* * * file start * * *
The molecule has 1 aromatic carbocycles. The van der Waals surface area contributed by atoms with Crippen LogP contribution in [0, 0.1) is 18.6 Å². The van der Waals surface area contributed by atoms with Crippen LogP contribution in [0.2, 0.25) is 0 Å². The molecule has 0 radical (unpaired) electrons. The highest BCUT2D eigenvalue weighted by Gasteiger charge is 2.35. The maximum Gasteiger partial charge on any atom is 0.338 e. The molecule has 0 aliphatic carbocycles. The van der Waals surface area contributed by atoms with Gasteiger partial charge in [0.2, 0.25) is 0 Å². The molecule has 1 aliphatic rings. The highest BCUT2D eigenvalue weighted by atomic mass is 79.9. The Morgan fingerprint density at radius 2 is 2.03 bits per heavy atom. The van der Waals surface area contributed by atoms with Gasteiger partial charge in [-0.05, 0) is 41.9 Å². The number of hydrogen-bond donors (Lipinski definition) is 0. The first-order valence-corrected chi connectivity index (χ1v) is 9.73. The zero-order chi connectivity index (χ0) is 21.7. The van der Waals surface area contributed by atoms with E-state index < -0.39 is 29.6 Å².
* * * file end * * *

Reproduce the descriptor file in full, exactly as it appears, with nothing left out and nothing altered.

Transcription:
The molecule has 1 aromatic carbocycles. The van der Waals surface area contributed by atoms with Crippen LogP contribution in [0, 0.1) is 18.6 Å². The van der Waals surface area contributed by atoms with Crippen LogP contribution in [0.2, 0.25) is 0 Å². The molecule has 0 radical (unpaired) electrons. The highest BCUT2D eigenvalue weighted by Gasteiger charge is 2.35. The maximum Gasteiger partial charge on any atom is 0.338 e. The molecule has 0 aliphatic carbocycles. The van der Waals surface area contributed by atoms with Gasteiger partial charge in [0.2, 0.25) is 0 Å². The molecule has 1 aliphatic rings. The highest BCUT2D eigenvalue weighted by atomic mass is 79.9. The Morgan fingerprint density at radius 2 is 2.03 bits per heavy atom. The van der Waals surface area contributed by atoms with Gasteiger partial charge in [-0.05, 0) is 41.9 Å². The number of hydrogen-bond donors (Lipinski definition) is 0. The first-order valence-corrected chi connectivity index (χ1v) is 9.73. The zero-order chi connectivity index (χ0) is 21.7. The van der Waals surface area contributed by atoms with E-state index < -0.39 is 29.6 Å².